Q&A with Fr. Peter Heers - On Education
West Conference April 2018
It seems like there is a pattern already established by the Church for spiritually and educationally forming our children. Could we, and why don’t we, have a pure Orthodox curriculum that could be followed by parents, of course along with the support of a spiritual father?
That’s a good question. I’m not in the homeschool education business, so I’m not sure why there hasn’t – if there hasn’t – been a particular effort made to have a purely Orthodox curriculum. I think that there’s not a lot of discussion along the lines of, “what’s wrong with classical education as it is?” I don’t think many people are saying, “look, we’ve got a problem,” or “we’ve got to refine things.” A lot of us are converts, we’re bringing in what we know, and there’s not a lot of discussion whether any of this is problematic. And I’m not saying a lot of it is. Our family has used, and we continue to use, Classical Learning Resource Center. So my talk should not be taken, as I said several times, as just a carte blanche "we don’t use it" or "we don’t want it" or "we don’t read it," but it was trying to give criteria of how and to what degree and in what hierarchy this should go. My talk was an attempt to be a corrective to what I see as going too far in one direction. So I guess what is necessary in terms of a curriculum is a thorough and good discussion on the principles that I laid out – and other principles – of what an Orthodox curriculum should be.
Father Seraphim Rose advocated the use of western music and literature for the cultivation of the soul. We are told of him and of other spiritual fathers having novices read Dickens and Dostoevsky in order to develop normal feelings and warmth of the heart. Would you consider this a proper use of western literature?
First of all, regarding that statement "Father Seraphim Rose advocated the use of western music and literature for the cultivation of the soul" – I’ll take issue with that, that’s not completely accurate.
One of the things in the talk that I stressed is that there has to be an application case by case, with discernment. And I remember this story from Fr. Seraphim – I was actually thinking about quoting it. The context is that he’s dealing with young men coming out of the nihilism of the 60’s, and he sees that basic human behavior and normal feelings of kindness and love are not entirely present, and he starts with them where they are. So in that case it’s very applicable. But we’re talking about Orthodox parents raising children from the get-go in an Orthodox environment to the degree that they enjoy that, and so the ideal – where do we start? How do we approach this with our own children from a young age? Most of the students going to Fr. Seraphim were late teens at least, if not in their 20’s, and so he’s starting from where he can with them. I think the context justifies his approach, but I don’t know if it would justify that approach in my house or your house, if we have small children who we can raise somewhat differently. But Dickens and Dostoevsky – I don’t know if Dostoevsky would be considered western literature, perhaps – but Dostoevsky is not something I would give to a young person. I think they need to be a mature child of 15 or 16 at least. And Dickens, of course, would be applicable. Discernment and the context would determine what literature is appropriate in each case.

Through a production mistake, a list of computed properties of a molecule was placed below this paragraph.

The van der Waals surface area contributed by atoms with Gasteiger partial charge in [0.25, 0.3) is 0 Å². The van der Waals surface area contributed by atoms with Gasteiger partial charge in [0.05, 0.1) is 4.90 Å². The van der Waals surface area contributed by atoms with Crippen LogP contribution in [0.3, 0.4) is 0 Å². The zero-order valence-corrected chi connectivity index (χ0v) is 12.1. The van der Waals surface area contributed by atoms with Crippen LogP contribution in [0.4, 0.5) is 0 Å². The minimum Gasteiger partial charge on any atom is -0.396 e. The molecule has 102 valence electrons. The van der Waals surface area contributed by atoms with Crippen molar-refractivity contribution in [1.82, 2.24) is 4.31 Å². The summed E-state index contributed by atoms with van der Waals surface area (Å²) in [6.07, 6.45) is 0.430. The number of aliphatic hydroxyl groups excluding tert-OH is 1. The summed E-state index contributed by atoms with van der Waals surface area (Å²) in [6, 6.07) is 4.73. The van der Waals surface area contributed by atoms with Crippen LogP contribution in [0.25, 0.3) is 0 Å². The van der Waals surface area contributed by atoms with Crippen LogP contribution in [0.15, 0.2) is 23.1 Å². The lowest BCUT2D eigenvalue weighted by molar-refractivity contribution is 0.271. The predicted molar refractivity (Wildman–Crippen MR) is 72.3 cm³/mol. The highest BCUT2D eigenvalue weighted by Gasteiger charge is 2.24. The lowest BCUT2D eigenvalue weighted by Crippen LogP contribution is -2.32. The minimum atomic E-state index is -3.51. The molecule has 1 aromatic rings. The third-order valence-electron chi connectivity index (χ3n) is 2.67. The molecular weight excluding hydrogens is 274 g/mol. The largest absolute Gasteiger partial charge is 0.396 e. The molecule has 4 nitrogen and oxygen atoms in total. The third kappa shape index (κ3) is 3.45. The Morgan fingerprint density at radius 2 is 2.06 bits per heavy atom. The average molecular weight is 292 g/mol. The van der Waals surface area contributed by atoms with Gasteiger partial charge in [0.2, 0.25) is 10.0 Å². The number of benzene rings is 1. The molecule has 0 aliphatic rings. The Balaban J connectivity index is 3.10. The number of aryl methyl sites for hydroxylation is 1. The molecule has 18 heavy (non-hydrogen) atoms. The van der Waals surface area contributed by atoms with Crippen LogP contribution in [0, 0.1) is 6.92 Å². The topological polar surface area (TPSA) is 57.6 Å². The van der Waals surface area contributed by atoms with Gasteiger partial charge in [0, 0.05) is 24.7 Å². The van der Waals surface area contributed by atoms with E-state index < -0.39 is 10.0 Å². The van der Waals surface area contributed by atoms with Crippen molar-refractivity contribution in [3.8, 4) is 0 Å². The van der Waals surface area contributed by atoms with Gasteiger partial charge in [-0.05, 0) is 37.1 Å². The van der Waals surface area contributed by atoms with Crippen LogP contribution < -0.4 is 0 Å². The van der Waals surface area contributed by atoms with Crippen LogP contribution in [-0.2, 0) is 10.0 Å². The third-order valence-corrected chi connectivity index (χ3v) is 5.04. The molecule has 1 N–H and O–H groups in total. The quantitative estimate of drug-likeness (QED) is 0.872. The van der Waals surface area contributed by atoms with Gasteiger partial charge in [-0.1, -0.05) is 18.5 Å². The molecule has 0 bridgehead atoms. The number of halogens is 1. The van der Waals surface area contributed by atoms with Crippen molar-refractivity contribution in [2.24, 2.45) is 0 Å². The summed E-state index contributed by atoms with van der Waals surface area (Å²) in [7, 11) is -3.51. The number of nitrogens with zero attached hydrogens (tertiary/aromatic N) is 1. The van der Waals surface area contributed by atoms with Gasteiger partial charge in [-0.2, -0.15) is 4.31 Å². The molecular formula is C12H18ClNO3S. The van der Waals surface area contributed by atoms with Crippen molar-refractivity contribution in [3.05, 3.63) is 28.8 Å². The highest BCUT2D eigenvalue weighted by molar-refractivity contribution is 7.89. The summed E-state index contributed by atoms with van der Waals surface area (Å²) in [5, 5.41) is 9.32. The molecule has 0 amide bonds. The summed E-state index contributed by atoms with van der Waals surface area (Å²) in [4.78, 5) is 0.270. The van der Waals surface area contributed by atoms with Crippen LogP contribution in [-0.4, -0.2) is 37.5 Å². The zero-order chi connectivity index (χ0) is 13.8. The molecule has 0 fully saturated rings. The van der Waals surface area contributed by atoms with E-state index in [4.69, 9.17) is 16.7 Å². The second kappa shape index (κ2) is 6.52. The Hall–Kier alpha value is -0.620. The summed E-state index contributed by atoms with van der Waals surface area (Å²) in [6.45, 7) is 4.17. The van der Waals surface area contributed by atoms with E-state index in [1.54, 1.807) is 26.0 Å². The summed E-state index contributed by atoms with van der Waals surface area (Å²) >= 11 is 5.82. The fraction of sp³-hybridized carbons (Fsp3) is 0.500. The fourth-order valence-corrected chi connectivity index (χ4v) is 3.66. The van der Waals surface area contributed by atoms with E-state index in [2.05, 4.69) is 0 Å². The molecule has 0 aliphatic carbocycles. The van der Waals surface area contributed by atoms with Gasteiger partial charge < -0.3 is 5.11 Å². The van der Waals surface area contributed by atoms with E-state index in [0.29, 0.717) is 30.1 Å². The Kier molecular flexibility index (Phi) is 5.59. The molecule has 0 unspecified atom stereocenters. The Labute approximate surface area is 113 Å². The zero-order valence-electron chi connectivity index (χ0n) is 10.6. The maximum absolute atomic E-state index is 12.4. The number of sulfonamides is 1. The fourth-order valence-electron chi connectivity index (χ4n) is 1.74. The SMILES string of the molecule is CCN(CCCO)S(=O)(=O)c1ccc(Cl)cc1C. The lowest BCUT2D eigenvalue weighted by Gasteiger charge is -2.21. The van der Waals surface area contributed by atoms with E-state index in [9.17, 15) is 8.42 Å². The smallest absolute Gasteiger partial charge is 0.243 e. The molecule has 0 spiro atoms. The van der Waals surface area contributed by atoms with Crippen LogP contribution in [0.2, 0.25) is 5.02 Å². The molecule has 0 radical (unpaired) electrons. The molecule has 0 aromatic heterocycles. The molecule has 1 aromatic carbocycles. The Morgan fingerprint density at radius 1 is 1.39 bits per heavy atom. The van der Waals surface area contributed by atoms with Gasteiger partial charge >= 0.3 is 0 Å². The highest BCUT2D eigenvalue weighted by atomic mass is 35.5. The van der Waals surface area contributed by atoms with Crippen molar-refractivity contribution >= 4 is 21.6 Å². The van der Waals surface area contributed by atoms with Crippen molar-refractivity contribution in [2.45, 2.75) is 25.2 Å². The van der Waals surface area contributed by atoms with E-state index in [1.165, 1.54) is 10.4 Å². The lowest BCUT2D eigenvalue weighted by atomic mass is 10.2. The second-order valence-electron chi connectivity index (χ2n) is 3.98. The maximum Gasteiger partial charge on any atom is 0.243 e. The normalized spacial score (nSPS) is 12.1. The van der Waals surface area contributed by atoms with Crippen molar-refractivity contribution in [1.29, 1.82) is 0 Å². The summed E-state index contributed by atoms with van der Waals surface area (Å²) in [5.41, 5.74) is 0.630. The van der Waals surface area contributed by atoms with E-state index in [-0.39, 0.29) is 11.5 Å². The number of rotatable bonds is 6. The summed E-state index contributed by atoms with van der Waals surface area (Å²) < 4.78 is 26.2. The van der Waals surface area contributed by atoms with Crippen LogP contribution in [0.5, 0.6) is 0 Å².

I don’t know if you can say though, that Fr. Seraphim advocated the use of western music and literature for the cultivation of the soul in the sense of spiritual cultivation. It was more as a preparatory stage, to get to the point of the spiritual life. One of the things I was trying to say in the talk was let’s not mistake the spiritual life for the intellectual life, and talk about cultivation of the soul, when we’re really talking about cultivation of rational intellect, or the feelings, or things like this. The spiritual life pertains to the spirit of man; it pertains to the nous; it pertains to communion with God. That is not the same as the moral life; it’s not the same as the intellectual life. One of the problems is to determine what goes where. We have a lot of things, and we’re pretty much saying “this is all for the spiritual life,” but actually it’s not. We have to fit things in rightly, in the right place, and make sense of them.
Please clarify what you include in the category of pagan knowledge, and worldly knowledge. Are you speaking about literature only, or other subjects like logic, rhetoric, etc? Would education of the theologians and orators, and persuasive speaking, logic, etc, be beneficial to our kids in terms of understanding truth and combating fallacy in the world?
We said that the Fathers’ approach to literature and philosophy was that it's a tool. It was a practical way to reach people in their day and age, and they used that knowledge as a tool. So absolutely we can use that knowledge as a tool, but not see it as the spiritual life or the end of what we’re doing. It’s akin to, if someone’s going to be an orator, then they need to learn that practical tool; if someone’s going to be a mechanic, or work with wood, obviously he’s going to learn to work with those tools. It’s on that level that we’re seeing things like oration and the honing of the mind for logic. That’s definitely applicable and acceptable, but again, in its place and for its purpose.